cheese

Share your favorite food, the greasier the better. I love bacon!!!!! and also eggs.
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Ridgerunner
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Re: cheese

Postby Ridgerunner » Thu Nov 27, 2008 12:42 am

Freeze drying and dehydrating are two different processes. I think Zelph was asking if shredded cheese can be dehydrated at home and then rehydrated in the field. To which i do not know. Has anyone tried to dehydrate shredded cheese?
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hoz
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Re: cheese

Postby hoz » Thu Nov 27, 2008 6:58 am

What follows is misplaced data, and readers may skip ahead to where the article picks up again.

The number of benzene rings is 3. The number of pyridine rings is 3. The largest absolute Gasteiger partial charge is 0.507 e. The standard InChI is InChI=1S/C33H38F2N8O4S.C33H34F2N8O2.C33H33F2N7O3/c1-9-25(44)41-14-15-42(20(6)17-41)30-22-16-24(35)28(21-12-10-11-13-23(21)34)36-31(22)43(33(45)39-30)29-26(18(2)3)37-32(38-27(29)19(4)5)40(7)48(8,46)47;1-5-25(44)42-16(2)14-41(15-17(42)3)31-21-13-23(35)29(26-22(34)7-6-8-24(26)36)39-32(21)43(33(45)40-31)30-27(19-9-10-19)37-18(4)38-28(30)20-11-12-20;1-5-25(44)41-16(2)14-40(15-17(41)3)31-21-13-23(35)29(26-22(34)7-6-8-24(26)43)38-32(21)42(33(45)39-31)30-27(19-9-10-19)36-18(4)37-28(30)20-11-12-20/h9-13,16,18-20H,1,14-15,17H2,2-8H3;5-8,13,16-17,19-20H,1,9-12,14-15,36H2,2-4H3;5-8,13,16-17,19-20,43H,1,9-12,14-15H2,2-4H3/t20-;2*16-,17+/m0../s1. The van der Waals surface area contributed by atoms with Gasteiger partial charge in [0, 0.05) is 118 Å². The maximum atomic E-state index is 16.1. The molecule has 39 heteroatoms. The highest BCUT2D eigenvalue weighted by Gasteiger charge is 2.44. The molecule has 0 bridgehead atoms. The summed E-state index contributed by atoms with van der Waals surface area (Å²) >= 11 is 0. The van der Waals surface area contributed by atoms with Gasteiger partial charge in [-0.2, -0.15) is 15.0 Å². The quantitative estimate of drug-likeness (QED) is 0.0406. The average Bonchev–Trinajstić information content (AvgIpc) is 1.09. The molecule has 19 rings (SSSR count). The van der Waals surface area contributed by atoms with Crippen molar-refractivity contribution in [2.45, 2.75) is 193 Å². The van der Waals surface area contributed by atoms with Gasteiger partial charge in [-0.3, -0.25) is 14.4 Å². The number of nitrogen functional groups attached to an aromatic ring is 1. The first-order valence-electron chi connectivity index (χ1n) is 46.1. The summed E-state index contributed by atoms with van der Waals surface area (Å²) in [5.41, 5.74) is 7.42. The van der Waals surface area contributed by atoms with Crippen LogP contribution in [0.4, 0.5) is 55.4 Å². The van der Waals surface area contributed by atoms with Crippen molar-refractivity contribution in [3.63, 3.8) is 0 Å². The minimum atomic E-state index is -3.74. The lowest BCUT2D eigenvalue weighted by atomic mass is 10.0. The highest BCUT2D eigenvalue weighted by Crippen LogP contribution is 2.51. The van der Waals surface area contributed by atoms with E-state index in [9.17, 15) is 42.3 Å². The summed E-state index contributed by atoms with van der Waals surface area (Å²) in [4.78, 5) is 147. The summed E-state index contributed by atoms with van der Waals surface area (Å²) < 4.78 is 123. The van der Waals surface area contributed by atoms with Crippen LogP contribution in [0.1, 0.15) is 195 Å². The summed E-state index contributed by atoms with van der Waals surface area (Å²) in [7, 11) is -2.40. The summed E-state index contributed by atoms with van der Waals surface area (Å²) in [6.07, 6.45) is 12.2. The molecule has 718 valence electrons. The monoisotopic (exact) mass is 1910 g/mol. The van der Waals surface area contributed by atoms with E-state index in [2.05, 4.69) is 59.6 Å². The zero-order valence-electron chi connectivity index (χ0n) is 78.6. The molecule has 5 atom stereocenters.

While I haven't tried it, some canoe trippers over at Canadian Canoe Routes did and (according to them) it worked (somewhat). They said it's even nice to use the dehydrated shreds as a snack.

Next time I'm in the store I'll buy a bag of shreds for an experiment and have a go.

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zelph
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Re: cheese

Postby zelph » Thu Nov 27, 2008 12:28 pm

hoz wrote:While I haven't tried it, some canoe trippers over at Canadian Canoe Routes did and (according to them) it worked (somewhat). They said it's even nice to use the dehydrated shreds as a snack.

Next time I'm in the store I'll buy a bag of shreds for an experiment and have a go.


I have a block of sharp cheddar in the fridge, I'll coarse grate it and dry it and try it :D In times past I would cut off the hardened end of it and cut a fresh chunk off and enjoy. The part I cut off was rock hard and no mold. We'll see. Let's venture :)
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brooklynkayak